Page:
WXYZ always gives sound advice. You cannot go wrong there.

    I am in my mid 30s and pretty much follow his mantra. I am tech heavy (that fits my philosophy of what to expect in the future) and regularly look at ARKK holdings for future guidance. I let Catherine Woods do all the hard work and follow her lead.
     
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  13. gtrudeau88

    gtrudeau88 Active Member

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    WXYZ is a smart fellow and has a lot of wisdom. I think like a long term investor overall but circumstances prevent me from strictly adhering to that investing methodology.

    This is going to be a fun journey. Heck I'm in the black so chapter 1 has definitely been fun.
     
  14. gtrudeau88

    gtrudeau88 Active Member

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    You asked which is my favorite position. Probably chicken soup for the soul preferred stock. Up more than 11% with a 9.75% i think monthly dividend.
     
  15. gtrudeau88

    gtrudeau88 Active Member

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    I have a fun project for the day, to work on when not spending time with the family. The below table shows the ytd of my stock fund in bold versus the ytd of my ira, broken out by each weeks' end.

    1/8/2021 2.92% versus 1.35%
    1/15/2021 3.95% versus -0.32%
    1/22/2021 3.65% versus 2.81%
    1/29/2021 2.01% versus -0.26%
    2/5/2021 4.44% versus 4.84%
    2/12/2021 5.66% versus 7.00%
    2/19/2021 5.31% versus 5.69%

    I'm curious to know what drives the seemingly divergent behavior between the two. Needless to say I'm encouraged that at least I'm doing no worse than the professional managing my IRA.
     
  16. anotherdevilsadvocate

    anotherdevilsadvocate Well-Known Member

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    You've had trouble outperforming since the 2nd week. If I may simply subtract percentages (not really accurate, but with small % it is an approximation):
    since 1/15: your fund is 5.31-3.95=1.36%, while the IRA is 5.69-(-0.32)=6.01%.
    It is good for you to have a benchmark.
    Possible driver could be stock(s) in your fund had drawdowns after ERs (earnings reports). You don't want to miss possible explosions of ERs though; when you get more experience you'll learn how to deal with ERs.

    I know you're thinking of selling STZ. STZ is a nice stock, just bought at a wrong time. Investors like WXYZ would ignore the second half of that sentence. It's a nice stock imo because it is making higher highs/lows in the monthly chart. This month it ran into a 2x top but I bet eventually it makes it out (not really a brave prediction in a "stonks go up market", I know)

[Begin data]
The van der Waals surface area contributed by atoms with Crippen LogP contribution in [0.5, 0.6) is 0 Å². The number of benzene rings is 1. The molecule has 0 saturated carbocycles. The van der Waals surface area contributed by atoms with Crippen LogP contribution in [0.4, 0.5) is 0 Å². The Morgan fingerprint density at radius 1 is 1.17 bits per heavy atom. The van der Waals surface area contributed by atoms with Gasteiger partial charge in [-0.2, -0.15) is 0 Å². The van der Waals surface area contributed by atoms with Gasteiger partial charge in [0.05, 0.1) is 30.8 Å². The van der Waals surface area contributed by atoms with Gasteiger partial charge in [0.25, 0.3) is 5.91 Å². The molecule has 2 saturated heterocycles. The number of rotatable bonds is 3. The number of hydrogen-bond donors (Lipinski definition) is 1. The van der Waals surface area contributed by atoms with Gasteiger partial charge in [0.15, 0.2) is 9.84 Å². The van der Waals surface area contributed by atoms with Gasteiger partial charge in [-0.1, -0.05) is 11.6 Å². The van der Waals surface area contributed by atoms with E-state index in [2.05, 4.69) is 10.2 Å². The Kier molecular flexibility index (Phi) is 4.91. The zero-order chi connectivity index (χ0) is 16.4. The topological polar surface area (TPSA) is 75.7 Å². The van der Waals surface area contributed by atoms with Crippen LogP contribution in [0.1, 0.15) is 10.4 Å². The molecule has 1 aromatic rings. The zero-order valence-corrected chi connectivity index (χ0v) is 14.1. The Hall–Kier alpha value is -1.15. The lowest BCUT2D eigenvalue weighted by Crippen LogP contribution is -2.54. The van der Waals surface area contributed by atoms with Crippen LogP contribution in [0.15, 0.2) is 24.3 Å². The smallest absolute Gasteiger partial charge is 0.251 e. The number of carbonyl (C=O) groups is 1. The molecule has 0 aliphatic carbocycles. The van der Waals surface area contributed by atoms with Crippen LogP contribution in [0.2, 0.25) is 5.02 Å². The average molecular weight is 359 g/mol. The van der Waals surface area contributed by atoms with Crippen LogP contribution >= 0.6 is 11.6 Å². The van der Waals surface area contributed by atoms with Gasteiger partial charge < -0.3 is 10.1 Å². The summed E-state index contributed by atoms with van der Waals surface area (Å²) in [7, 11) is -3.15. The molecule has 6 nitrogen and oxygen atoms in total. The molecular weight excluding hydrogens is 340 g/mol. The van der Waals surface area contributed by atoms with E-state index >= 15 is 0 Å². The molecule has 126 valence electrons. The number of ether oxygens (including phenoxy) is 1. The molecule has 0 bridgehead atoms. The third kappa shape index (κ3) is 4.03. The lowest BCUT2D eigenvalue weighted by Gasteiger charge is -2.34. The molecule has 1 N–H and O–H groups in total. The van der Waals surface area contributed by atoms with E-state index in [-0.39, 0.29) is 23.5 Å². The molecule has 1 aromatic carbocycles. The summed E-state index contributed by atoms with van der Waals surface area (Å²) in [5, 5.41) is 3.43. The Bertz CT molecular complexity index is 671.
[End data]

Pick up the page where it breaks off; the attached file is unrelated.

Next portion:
[​IMG]

    I'll mention one thing for you: Get a charting program like tradingview.com which lets you take ratio charts, eg STZ/QQQ. You know QQQ is the technology index; it could also be a benchmark for you (SPY is easier to beat, so if you can beat QQQ you are really starting to make money). Here's the longer-term ratio chart of STZ/QQQ, you can see STZ has trouble beating QQQ. When you get stuck in stocks like STZ you will have trouble beating the market.
    [​IMG]
    Things look better in STZ/SPY. It's gotten out of 1 downtrend, so could begin to start beating SPY.
    [​IMG]
    STZ is a nice stock, but not a great stock. It's not a breakout stock, but you don't NEED to sell it if you REALLY want dividends. Understand why you choose to sell. Selling because it's not a breakout stock is valid.
     
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  17. gtrudeau88

    gtrudeau88 Active Member

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    Not being a breakout stock is why I want to sell stz. I never buy or sell without knowing why I want to do it. Never on a whim.

    Forgot to add Thank You! I'll think about what you mentioned otherwise above.
     
    #17 gtrudeau88, Feb 21, 2021 at 12:38 PM
    Last edited: Feb 21, 2021 at 12:57 PM
  18. gtrudeau88

    gtrudeau88 Active Member

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    I should add I would have been an addition 1.5% higher I think if I hadn't wasted a bit on reddit hyped positions (AAL, SLV, and one other, I forget) and if I had not sold Novavax so quickly. Especially the reddit hyped stuff, that won't happen again.
     
  19. gtrudeau88

    gtrudeau88 Active Member

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    I don't understand something about my IRA. My IRA is up 5.68% YTD. Below are the holdings of my IRA and what TD Ameritrade says is the performance YTD followed by the % that each holding occupies in the portfolio:

    AFMBX - -0.63% 19% of balance
    MFEKX -1.95% 19% of balance
    PRJQX -0.62% 26% of balance
    TRLGX 0.91% 18% of balance
    OGIIX 4.65 8% of balance
    JHBSX -.0.53% 5% of balance
    LBNOX 0.41% 5% of balance

    I received $70 in dividends and spent $230 in program fees. Unless I'm reading TD Ameritrade screen wrongly, how is the IRA up at all YTD? I think it should actually be down a few hundred bucks. Nothing has been sold since December..
     
  20. gtrudeau88

    gtrudeau88 Active Member

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    Never mind all. I just figured it out. What a dope I am. Didn't notice that the TD Ameritrade screen shows YTD only through 1/31.